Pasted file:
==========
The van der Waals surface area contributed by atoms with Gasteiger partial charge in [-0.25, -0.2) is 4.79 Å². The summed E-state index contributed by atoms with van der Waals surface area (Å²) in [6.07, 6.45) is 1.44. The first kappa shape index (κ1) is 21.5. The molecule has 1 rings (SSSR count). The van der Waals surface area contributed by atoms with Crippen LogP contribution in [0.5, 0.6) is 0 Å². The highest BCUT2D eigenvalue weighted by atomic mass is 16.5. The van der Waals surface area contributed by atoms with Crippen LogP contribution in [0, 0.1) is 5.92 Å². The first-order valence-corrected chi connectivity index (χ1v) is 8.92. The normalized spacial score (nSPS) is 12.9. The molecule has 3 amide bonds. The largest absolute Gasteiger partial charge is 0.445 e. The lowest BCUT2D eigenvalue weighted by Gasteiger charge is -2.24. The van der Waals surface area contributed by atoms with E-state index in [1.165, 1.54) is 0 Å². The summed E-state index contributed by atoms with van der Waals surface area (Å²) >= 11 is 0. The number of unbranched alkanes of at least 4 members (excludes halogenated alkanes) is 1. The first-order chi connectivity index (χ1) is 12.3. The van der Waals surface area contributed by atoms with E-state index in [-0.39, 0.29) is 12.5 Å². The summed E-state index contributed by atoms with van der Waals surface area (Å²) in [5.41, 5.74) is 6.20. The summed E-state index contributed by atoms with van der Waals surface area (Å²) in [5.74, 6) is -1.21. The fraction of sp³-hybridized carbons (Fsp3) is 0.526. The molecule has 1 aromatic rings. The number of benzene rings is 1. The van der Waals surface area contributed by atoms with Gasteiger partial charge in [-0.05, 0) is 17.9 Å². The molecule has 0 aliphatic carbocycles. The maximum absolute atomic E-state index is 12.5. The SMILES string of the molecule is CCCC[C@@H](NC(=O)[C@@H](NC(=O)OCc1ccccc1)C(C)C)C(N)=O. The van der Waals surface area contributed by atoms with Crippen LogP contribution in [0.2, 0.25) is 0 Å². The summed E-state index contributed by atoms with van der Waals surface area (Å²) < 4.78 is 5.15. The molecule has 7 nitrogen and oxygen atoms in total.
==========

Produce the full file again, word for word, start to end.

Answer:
The van der Waals surface area contributed by atoms with Gasteiger partial charge in [-0.25, -0.2) is 4.79 Å². The summed E-state index contributed by atoms with van der Waals surface area (Å²) in [6.07, 6.45) is 1.44. The first kappa shape index (κ1) is 21.5. The molecule has 1 rings (SSSR count). The van der Waals surface area contributed by atoms with Crippen LogP contribution in [0.5, 0.6) is 0 Å². The highest BCUT2D eigenvalue weighted by atomic mass is 16.5. The van der Waals surface area contributed by atoms with Crippen LogP contribution in [0, 0.1) is 5.92 Å². The first-order valence-corrected chi connectivity index (χ1v) is 8.92. The normalized spacial score (nSPS) is 12.9. The molecule has 3 amide bonds. The largest absolute Gasteiger partial charge is 0.445 e. The lowest BCUT2D eigenvalue weighted by Gasteiger charge is -2.24. The van der Waals surface area contributed by atoms with E-state index in [1.165, 1.54) is 0 Å². The summed E-state index contributed by atoms with van der Waals surface area (Å²) >= 11 is 0. The number of unbranched alkanes of at least 4 members (excludes halogenated alkanes) is 1. The first-order chi connectivity index (χ1) is 12.3. The van der Waals surface area contributed by atoms with E-state index in [-0.39, 0.29) is 12.5 Å². The summed E-state index contributed by atoms with van der Waals surface area (Å²) in [5.41, 5.74) is 6.20. The summed E-state index contributed by atoms with van der Waals surface area (Å²) in [5.74, 6) is -1.21. The fraction of sp³-hybridized carbons (Fsp3) is 0.526. The molecule has 1 aromatic rings. The number of benzene rings is 1. The van der Waals surface area contributed by atoms with Gasteiger partial charge in [-0.05, 0) is 17.9 Å². The molecule has 0 aliphatic carbocycles. The maximum absolute atomic E-state index is 12.5. The SMILES string of the molecule is CCCC[C@@H](NC(=O)[C@@H](NC(=O)OCc1ccccc1)C(C)C)C(N)=O. The van der Waals surface area contributed by atoms with Crippen LogP contribution in [0.2, 0.25) is 0 Å². The summed E-state index contributed by atoms with van der Waals surface area (Å²) < 4.78 is 5.15. The molecule has 7 nitrogen and oxygen atoms in total.